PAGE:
We read in Hebrews 4:14-16, “Seeing then that we have a great High Priest who has passed through the heavens, Jesus the Son of God, let us hold fast our confession. For we do not have a High Priest who cannot sympathize with our weaknesses, but was in all points tempted as we are, yet without sin. Let us therefore come boldly to the throne of grace, that we may obtain mercy and find grace to help in time of need.”

One man was “Saved by Doing His Duty”. As I recently read, "Rev. James M. Gray [1851-1935], dean of the Moody Bible Institute, probably owed his life to his conscientious desire to return to America in time to preach the baccalaureate sermon to the graduating class of the institute. He was about to start for home when Rev. Dr. Harold urged him to remain and embark on the Titanic on her maiden voyage. He refused to do so on the plea that he must be in Chicago to preach to the graduates. He took another steamship a week earlier.”[17]

Peter Kennedy shares, “The Reverend John Stuart Holden [1874-1934], rector of St. Paul's Church, Portman Square, London, was booked on the Titanic to sail from Southampton of 10 April 1912. He was to have occupied cabin D-11, one of the first class cabins.

But on 9 April, Mrs. Holden became ill and Rev. Holden cancelled his trip to nurse her. He missed out on the maiden voyage of the most luxurious ocean liner that had ever been built. But four days later more than 1,500 passengers and crew died when the ship sank after hitting an iceberg in the North Atlantic. Reverend Holden was the only first class passenger to have cancelled his voyage.

After the ship sank in April 1912, he mounted the ticket he had purchased for the Titanic in a cardboard frame on which he wrote: ‘Who redeemeth thy life from destruction. [Psalm 103:3]’

The ticket carried the warning: ‘The company's liability for baggage is strictly limited but passengers can protect themselves by insurance.’

The ticket hung in the Reverend's study until his death and is now on display at the Merseyside Maritime Museum, in Liverpool.”[18]

Philip Mauro (1859-1952), Attorney-at-Law [internationally famous patent lawyer], was unable to board the Titanic, however, he did board the Carpathia. He wrote two Gospel tracts on the sinking of the Titanic, The Life-Boat and the Death-Boat and The Titanic Catastrophe and Its Lessons: By a Passenger on the Rescue-ship “Carpathia” (London: Morgan and Scott Limited, 1912) 28 pages [One of the few accounts written by a passenger of the rescue ship, Carpathia. Mauro was a passenger on the rescue-ship Carpathia and writes of his experience on Monday April 15th 1912 and the lessons to be drawn from the tragedy.][19]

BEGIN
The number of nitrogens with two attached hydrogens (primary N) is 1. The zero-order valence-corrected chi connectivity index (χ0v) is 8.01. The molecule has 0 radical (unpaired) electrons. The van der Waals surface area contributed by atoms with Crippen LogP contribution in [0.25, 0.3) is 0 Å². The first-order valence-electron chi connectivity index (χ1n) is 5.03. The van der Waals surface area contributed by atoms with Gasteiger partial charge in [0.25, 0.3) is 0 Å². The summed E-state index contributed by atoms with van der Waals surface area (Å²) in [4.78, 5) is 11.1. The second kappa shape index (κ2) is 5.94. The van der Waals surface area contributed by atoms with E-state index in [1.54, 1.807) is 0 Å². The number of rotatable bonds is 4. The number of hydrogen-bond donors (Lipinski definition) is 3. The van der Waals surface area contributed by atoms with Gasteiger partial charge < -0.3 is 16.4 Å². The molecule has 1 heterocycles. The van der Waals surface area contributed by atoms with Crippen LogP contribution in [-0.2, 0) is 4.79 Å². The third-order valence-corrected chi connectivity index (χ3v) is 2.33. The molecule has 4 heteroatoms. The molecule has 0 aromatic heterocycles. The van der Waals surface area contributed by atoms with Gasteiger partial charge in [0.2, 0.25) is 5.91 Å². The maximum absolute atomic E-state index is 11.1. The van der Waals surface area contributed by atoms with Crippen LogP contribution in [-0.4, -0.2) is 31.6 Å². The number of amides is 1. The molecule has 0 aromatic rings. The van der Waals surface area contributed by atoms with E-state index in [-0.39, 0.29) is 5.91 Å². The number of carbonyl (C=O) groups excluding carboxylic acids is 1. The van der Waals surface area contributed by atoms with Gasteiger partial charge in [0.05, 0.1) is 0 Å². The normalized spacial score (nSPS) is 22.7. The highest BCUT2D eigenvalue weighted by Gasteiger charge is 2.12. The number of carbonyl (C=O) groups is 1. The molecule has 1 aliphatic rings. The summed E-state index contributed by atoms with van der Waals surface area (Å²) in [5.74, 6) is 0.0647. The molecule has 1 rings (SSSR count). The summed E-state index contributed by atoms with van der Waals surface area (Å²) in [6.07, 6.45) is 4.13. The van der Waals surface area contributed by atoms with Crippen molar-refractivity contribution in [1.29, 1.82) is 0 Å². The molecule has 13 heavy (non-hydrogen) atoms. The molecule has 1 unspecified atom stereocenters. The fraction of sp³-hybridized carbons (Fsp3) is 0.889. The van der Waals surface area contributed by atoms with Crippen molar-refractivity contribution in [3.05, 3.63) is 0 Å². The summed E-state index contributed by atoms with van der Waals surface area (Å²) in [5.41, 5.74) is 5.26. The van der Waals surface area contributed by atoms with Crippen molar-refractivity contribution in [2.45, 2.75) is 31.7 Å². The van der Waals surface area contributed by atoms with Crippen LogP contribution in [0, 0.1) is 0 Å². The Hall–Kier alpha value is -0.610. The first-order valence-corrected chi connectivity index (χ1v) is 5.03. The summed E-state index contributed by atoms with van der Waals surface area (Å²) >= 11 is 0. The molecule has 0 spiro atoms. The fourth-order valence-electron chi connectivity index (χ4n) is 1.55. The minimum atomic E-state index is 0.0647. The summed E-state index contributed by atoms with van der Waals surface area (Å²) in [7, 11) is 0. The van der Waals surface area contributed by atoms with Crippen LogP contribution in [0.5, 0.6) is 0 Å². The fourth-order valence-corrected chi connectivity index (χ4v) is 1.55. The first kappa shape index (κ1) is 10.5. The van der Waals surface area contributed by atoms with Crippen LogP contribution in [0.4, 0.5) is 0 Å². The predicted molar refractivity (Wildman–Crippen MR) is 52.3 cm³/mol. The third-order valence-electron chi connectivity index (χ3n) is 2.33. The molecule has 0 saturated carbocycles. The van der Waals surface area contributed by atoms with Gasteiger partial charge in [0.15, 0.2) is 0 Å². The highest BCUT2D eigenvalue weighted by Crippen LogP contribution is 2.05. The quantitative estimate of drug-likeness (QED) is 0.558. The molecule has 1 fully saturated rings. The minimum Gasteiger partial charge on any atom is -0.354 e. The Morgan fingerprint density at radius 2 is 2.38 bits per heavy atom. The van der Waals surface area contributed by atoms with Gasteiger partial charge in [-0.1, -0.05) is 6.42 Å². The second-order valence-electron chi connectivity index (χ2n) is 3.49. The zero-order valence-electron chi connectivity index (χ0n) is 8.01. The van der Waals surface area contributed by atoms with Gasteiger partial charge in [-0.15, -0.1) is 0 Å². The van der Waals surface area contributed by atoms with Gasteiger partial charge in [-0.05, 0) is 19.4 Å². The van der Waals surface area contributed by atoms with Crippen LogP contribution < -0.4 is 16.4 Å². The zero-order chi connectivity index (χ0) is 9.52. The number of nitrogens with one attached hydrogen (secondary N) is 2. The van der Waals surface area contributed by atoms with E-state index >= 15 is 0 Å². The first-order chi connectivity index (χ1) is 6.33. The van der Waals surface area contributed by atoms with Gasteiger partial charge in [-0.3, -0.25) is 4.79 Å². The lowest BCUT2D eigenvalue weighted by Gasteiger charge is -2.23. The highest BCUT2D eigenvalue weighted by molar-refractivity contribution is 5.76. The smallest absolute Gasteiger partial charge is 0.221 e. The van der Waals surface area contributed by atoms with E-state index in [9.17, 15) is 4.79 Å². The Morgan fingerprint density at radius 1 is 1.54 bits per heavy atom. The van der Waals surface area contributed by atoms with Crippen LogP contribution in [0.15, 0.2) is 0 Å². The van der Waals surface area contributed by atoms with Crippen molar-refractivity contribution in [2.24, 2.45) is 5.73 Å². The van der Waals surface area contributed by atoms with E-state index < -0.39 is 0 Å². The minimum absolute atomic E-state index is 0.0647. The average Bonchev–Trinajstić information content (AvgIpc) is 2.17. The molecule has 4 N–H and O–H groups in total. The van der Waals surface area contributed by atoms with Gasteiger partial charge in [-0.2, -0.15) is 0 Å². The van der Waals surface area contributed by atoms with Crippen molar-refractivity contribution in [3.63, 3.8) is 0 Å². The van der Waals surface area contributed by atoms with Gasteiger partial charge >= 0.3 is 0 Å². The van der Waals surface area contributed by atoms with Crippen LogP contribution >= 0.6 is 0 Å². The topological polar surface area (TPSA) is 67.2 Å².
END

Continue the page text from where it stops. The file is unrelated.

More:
Daniel Allen Butler shares the following in his book titled “Unsinkable”: The Full Story of R M S Titanic, “Lawrence Beesley, a young school teacher from London who was traveling to see his brother in America, remembered how movingly everyone joined in to sing ‘Eternal Father, Strong to Save.’

Eternal Father, strong to save,

Whose arm hath bound the restless wave,

Who bidd’st the mighty ocean deep

It’s own appointed limits keep.

O hear us when we cry to Thee

For those in peril on the sea.”[20]

Dr. Dan Crawford, Senior Professor of Evangelism and Missions and Chair of Prayer Emeritus at Southwestern Baptist Theological Seminary, Fort Worth, Texas, shares the following in his book Connecting with God, “One illustration of praying in the Spirit happened one Sunday in April 1912. On that night the Titanic struck an iceberg. Colonel Gracy, a passenger on the ship, after helping launch the few lifeboats that were available, had resigned himself to death. However, as he slipped beneath the waves, his wife at home was suddenly awakened with great concern for her husband. She prayed for several hours, until peace came. Meanwhile, Gracy bobbed to the surface near a capsized boat and eventually was rescued. He and his wife later discovered that during the very hours she was agonizing in prayer, he was clinging desperately to this overturned boat.

Colonel Gracy was certainly blessed to have an intercessor for a wife!”[21]

Dr. David Livingstone (1813-1873) stated, "I am immortal until the will of God for me is accomplished."[22]